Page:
The myth of indigenisation and economic empowerment in Africa

Indigenisation is one of the mechanisms governments the world over have used and relied upon to achieve some degree of economic empowerment for their people.

By definition it seeks to increase of local participation in or ownership of established entities. The bottom line is that colonialism was responsible for the creation foreign ownership of the means of production in most Third World countries that created invariably blatant economic, political and social imbalances that initially precipitated wars of liberation and ultimately a call to repossess the productive resources that had entrenched the colonial regimes in most third world countries.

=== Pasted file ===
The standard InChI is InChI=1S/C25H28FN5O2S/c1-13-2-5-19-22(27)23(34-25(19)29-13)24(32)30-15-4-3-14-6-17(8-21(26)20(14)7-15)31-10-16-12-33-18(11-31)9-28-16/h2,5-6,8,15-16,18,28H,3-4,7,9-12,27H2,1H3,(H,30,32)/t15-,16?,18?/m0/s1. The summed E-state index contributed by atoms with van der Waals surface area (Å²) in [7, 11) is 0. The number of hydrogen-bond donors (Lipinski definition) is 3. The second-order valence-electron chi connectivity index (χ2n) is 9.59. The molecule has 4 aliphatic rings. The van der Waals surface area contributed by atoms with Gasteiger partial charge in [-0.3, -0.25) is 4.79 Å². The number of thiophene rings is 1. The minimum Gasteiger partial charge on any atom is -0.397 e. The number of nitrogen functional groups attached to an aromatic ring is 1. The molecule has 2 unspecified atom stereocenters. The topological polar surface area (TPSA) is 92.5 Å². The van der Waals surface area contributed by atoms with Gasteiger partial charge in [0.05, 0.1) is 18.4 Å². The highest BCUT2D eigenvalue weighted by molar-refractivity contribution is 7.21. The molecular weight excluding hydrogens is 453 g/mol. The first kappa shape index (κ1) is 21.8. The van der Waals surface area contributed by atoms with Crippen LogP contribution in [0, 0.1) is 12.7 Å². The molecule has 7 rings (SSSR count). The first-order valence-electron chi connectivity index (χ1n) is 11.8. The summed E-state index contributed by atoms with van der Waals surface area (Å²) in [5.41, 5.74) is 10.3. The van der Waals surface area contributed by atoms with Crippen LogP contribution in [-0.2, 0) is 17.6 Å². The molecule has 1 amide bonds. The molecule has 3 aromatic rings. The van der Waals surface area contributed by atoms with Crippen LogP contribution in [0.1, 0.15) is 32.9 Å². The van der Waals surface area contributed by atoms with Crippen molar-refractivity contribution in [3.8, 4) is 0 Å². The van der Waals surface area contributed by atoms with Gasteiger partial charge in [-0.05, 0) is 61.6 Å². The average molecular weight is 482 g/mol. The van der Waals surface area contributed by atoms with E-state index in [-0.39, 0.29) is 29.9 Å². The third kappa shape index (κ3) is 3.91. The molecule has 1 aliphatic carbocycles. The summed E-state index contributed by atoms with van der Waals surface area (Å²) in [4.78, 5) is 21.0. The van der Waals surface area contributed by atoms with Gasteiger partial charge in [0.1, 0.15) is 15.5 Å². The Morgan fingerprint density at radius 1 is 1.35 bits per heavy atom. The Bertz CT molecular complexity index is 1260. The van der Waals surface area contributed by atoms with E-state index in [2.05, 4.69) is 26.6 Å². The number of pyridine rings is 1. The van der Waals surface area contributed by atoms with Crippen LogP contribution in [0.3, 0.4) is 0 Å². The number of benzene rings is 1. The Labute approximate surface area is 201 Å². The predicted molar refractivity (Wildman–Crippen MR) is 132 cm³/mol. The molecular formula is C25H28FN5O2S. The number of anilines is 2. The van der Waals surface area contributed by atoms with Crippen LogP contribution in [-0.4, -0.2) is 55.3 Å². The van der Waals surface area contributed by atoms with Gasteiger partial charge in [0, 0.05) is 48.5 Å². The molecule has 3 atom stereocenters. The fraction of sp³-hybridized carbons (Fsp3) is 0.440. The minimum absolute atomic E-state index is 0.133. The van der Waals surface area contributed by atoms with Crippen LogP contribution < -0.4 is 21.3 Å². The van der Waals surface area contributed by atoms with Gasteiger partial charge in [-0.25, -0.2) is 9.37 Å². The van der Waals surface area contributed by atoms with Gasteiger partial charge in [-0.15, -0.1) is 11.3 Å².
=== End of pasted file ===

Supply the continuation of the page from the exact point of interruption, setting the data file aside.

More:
So the process of indigenisation has been viewed as a great tool for economic empowerment, with the goal of restoring economic power to sections of the population that social discrimination processes had previously excluded from decision-making based on race and gender among others. While the terms have become trendy and popular in post-colonial Africa, their results have left much to be desired.

Editor's Comment
Women unite for progress

It underscores the indispensable role women play in our society, particularly in building strong households and nurturing families. The recognition of women as the bedrock of our communities is not just a sentiment; it's a call to action for all women to stand together and support each other in their endeavours.The society's aim to instil essential principles and knowledge for national development is crucial. By providing a platform for...

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